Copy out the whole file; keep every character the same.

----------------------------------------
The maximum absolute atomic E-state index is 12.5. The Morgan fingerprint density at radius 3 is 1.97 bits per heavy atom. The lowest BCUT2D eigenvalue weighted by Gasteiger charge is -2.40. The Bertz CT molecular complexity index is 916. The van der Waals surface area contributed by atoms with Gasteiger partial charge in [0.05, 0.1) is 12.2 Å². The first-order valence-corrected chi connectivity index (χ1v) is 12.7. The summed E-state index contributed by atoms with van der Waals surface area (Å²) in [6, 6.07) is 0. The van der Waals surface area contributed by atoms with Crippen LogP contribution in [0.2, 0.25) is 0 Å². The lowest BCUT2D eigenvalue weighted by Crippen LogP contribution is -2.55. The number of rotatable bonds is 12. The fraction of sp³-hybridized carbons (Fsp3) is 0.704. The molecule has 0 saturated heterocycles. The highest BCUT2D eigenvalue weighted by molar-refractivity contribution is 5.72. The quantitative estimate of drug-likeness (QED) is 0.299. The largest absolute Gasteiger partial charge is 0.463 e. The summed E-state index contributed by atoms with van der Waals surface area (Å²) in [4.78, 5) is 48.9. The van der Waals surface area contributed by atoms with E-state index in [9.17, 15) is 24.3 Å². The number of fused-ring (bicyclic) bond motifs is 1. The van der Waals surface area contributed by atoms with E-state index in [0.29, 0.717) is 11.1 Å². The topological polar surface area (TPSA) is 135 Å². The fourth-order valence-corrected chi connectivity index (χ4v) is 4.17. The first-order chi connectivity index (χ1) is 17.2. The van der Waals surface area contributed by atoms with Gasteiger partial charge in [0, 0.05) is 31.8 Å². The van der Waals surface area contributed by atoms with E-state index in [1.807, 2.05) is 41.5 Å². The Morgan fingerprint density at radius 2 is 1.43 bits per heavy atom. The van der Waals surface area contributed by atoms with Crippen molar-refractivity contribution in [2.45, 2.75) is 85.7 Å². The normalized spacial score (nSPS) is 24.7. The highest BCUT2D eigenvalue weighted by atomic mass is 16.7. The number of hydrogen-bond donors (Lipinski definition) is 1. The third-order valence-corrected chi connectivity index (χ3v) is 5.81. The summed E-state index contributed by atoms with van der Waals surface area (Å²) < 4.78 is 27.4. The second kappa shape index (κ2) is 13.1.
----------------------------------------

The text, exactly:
The maximum absolute atomic E-state index is 12.5. The Morgan fingerprint density at radius 3 is 1.97 bits per heavy atom. The lowest BCUT2D eigenvalue weighted by Gasteiger charge is -2.40. The Bertz CT molecular complexity index is 916. The van der Waals surface area contributed by atoms with Gasteiger partial charge in [0.05, 0.1) is 12.2 Å². The first-order valence-corrected chi connectivity index (χ1v) is 12.7. The summed E-state index contributed by atoms with van der Waals surface area (Å²) in [6, 6.07) is 0. The van der Waals surface area contributed by atoms with Crippen LogP contribution in [0.2, 0.25) is 0 Å². The lowest BCUT2D eigenvalue weighted by Crippen LogP contribution is -2.55. The number of rotatable bonds is 12. The fraction of sp³-hybridized carbons (Fsp3) is 0.704. The molecule has 0 saturated heterocycles. The highest BCUT2D eigenvalue weighted by molar-refractivity contribution is 5.72. The quantitative estimate of drug-likeness (QED) is 0.299. The largest absolute Gasteiger partial charge is 0.463 e. The summed E-state index contributed by atoms with van der Waals surface area (Å²) in [4.78, 5) is 48.9. The van der Waals surface area contributed by atoms with E-state index in [9.17, 15) is 24.3 Å². The number of fused-ring (bicyclic) bond motifs is 1. The van der Waals surface area contributed by atoms with E-state index in [0.29, 0.717) is 11.1 Å². The topological polar surface area (TPSA) is 135 Å². The fourth-order valence-corrected chi connectivity index (χ4v) is 4.17. The first-order chi connectivity index (χ1) is 17.2. The van der Waals surface area contributed by atoms with Gasteiger partial charge in [0, 0.05) is 31.8 Å². The van der Waals surface area contributed by atoms with E-state index in [1.807, 2.05) is 41.5 Å². The Morgan fingerprint density at radius 2 is 1.43 bits per heavy atom. The van der Waals surface area contributed by atoms with Crippen molar-refractivity contribution in [2.45, 2.75) is 85.7 Å². The normalized spacial score (nSPS) is 24.7. The highest BCUT2D eigenvalue weighted by atomic mass is 16.7. The number of hydrogen-bond donors (Lipinski definition) is 1. The third-order valence-corrected chi connectivity index (χ3v) is 5.81. The summed E-state index contributed by atoms with van der Waals surface area (Å²) < 4.78 is 27.4. The second kappa shape index (κ2) is 13.1.